Painting away the pain

Sophomore holds art workshop for mental health awareness


Photo by Kate Knauff

Sophomore Unaiza Khakoo poses with a jean jacket she painted. Khakoo will sell art pieces like this to raise money for an organization named Art From the Streets as a part of her Girl Scout gold award. “The gold award for Girl Scouts is the highest project you can do and the highest honor you can achieve,” Khakoo said. “In the project girl scouts are told to choose an issue they see in their community and find a way to combat it.”

As sophomore Unaiza Khakoo’s hands grip the paintbrush, she thinks about what her next piece will be. She listens to the steady swish of the paint against the canvas, and feels her stress slowly slip away.

To earn her Girl Scout Gold Award, Khakoo has started a painting class geared toward middle and high schoolers where she talks about mental health. She is also fundraising for an organization called Art From the Streets.

“Mental health is an issue, especially in teenagers,” Khakoo said. “It has been extremely important lately and has been brought to the attention of society.”

Khakoo has been painting since she was young. Recently, she has become interested in psychology because her mom took child psychology classes and her sister minored in psychology. 

“When I was coming up with ideas for my Gold Award, I knew I wanted to do something with mental health, but when I realized I could do something with art too, it all just clicked,” Khakoo said. “I knew it was what I wanted to do because it incorporated all of my interests.”

Khakoo joined Girl Scouts around the age of 5. She said she didn’t like Girl Scouts at first, but stayed in it to continue to spend time with people she wouldn’t get to outside of the program. She also enjoyed participating in all of the activities.

“I get to hang out with people that I’ve known for a very long time and do fun activities while also learning stuff,” Khakoo said. “One time, we had an etiquette class, but we were all joking around while still learning these skills. Camping is also one of my favorite things because you get to do a variety of activities and get to do something you normally don’t do.”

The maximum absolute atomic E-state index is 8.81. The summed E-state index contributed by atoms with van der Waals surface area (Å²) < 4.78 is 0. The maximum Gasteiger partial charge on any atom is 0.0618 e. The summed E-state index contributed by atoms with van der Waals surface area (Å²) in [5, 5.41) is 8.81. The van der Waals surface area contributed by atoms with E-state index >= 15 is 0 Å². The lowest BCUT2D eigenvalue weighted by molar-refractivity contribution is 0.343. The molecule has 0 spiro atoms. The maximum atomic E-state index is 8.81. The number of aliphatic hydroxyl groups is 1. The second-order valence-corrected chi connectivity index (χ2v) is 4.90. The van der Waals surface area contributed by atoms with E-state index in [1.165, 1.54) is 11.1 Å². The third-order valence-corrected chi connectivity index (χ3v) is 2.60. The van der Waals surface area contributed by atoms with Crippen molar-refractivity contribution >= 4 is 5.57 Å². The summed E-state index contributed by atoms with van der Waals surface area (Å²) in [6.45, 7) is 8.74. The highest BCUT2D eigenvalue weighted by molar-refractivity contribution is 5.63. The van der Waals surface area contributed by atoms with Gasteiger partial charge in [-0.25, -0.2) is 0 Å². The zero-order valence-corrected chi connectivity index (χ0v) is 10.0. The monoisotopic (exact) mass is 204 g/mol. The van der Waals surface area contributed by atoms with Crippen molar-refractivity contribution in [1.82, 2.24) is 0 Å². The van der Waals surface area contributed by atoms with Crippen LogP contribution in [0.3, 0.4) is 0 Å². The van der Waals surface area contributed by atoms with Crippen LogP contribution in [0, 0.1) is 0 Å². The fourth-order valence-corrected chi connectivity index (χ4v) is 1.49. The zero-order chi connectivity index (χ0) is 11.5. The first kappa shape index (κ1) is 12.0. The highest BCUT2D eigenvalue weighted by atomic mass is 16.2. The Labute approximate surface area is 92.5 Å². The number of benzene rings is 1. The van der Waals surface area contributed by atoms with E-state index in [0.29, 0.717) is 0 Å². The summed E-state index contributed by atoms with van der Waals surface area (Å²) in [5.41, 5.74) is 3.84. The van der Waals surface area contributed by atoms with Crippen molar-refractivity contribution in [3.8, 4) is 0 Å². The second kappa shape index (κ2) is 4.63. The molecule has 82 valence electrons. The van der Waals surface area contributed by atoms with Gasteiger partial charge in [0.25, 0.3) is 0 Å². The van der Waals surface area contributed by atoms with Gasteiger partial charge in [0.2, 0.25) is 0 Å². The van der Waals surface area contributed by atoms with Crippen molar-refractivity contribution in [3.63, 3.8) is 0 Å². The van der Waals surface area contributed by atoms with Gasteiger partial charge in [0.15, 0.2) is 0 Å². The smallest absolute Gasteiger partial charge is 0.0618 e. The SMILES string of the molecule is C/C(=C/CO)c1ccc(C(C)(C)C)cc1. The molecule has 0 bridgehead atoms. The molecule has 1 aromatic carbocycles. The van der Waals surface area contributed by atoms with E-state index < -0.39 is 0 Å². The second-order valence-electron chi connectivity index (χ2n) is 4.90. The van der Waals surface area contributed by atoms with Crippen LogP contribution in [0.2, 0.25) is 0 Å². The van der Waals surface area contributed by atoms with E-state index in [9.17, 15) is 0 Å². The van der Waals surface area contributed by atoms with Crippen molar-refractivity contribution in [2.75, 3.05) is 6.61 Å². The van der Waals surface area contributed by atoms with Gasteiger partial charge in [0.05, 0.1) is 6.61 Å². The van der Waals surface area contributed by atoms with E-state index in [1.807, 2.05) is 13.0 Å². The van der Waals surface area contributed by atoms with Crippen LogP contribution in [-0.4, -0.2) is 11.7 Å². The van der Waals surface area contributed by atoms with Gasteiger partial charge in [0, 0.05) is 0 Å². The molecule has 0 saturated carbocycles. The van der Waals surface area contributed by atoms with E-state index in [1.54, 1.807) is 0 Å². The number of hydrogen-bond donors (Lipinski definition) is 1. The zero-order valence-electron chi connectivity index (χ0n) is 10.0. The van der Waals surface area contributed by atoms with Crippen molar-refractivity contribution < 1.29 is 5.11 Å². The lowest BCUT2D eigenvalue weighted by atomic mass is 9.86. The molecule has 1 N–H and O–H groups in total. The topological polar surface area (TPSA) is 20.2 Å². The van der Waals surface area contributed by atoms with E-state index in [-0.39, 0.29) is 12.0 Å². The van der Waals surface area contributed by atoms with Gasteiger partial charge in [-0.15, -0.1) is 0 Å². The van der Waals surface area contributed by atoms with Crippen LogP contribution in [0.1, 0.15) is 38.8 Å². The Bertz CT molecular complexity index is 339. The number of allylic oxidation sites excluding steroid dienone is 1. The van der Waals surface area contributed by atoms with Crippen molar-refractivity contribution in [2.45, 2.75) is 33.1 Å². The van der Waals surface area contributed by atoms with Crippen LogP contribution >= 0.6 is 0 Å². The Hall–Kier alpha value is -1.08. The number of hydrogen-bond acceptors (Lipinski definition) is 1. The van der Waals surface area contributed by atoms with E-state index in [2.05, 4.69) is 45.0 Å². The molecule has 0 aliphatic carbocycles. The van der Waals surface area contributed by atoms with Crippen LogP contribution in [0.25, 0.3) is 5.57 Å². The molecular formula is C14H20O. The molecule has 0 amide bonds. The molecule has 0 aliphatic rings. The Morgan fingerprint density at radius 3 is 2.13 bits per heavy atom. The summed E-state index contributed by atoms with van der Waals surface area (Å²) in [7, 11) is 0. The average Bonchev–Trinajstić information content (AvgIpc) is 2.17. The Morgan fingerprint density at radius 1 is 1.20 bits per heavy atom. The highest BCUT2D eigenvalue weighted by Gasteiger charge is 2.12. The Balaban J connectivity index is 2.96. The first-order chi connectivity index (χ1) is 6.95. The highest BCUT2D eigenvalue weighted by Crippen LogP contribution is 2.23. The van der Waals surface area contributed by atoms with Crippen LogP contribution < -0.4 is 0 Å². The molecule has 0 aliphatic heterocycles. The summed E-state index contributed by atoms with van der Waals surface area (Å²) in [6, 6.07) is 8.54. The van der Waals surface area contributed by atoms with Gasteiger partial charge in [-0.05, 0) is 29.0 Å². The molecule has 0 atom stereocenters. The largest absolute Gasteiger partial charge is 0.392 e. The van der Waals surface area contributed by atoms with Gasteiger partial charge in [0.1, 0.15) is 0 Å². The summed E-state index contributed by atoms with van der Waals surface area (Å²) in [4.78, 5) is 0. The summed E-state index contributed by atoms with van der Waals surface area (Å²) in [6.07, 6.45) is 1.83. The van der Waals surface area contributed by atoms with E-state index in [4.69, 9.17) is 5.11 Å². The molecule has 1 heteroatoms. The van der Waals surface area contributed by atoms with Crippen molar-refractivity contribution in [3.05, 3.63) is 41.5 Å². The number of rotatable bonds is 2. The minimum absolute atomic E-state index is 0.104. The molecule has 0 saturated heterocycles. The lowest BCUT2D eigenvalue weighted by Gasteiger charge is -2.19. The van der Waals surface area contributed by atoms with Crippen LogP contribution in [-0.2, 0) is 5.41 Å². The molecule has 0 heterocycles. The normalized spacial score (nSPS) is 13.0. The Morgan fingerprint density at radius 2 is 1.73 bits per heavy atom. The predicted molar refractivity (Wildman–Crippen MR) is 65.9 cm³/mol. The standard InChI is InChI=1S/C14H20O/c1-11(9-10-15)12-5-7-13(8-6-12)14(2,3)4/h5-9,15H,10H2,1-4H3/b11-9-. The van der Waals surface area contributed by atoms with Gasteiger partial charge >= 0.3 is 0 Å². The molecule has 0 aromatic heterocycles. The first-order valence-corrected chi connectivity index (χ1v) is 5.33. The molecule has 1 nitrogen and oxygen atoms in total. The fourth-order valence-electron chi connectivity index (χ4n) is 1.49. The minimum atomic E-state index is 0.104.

The classes are held on Saturdays at Falak Art Studio, where Khakoo goes regularly. For each class, Khakoo prepares an art piece that can be easily adapted to fit the needs of people with different artistic abilities. While attendees paint, Khakoo talks about different things that might cause stress, and she recommends some methods to release stress.

“I learned that mental health issues are more common than we think, and that there are many different ways people can relieve their stress and anxiety,” sophomore Ava Knauff said. “One of those ways is through painting, which I also learned a little about.”

Khakoo is also going to sell all of the art pieces she makes during the class, along with some other things, to raise money for an organization based in Austin called Art From The Streets. With the money she earns, she will buy supplies for the organization, which advocates for the mental health of the homeless population and gives them a source of income by selling the pieces they create.

“Unaiza is still in the process of her project, so she can determine what problems and solutions she has encountered, complexities of aligning volunteers, etc,” Unaiza’s adviser Marco Cosby said. “I believe Unaiza is passionate and capable to see her project through to completion, and will take away additional skills to help her throughout her life.”

The classes are mainly limited to five to eight people to keep the classes small and stress-free. She advertises her classes by sending out flyers as well as texting people she knows. She said she hopes people will learn stress-management skills they can use later in life.

“We are at the age right now where if we learn proper coping mechanisms and learn to manage our stress, they will last us a lifetime,” Khakoo said. “High school is stressful, but life also gets stressful, and it doesn’t get much easier, so learning how to cope with stress now is the best way to do it.”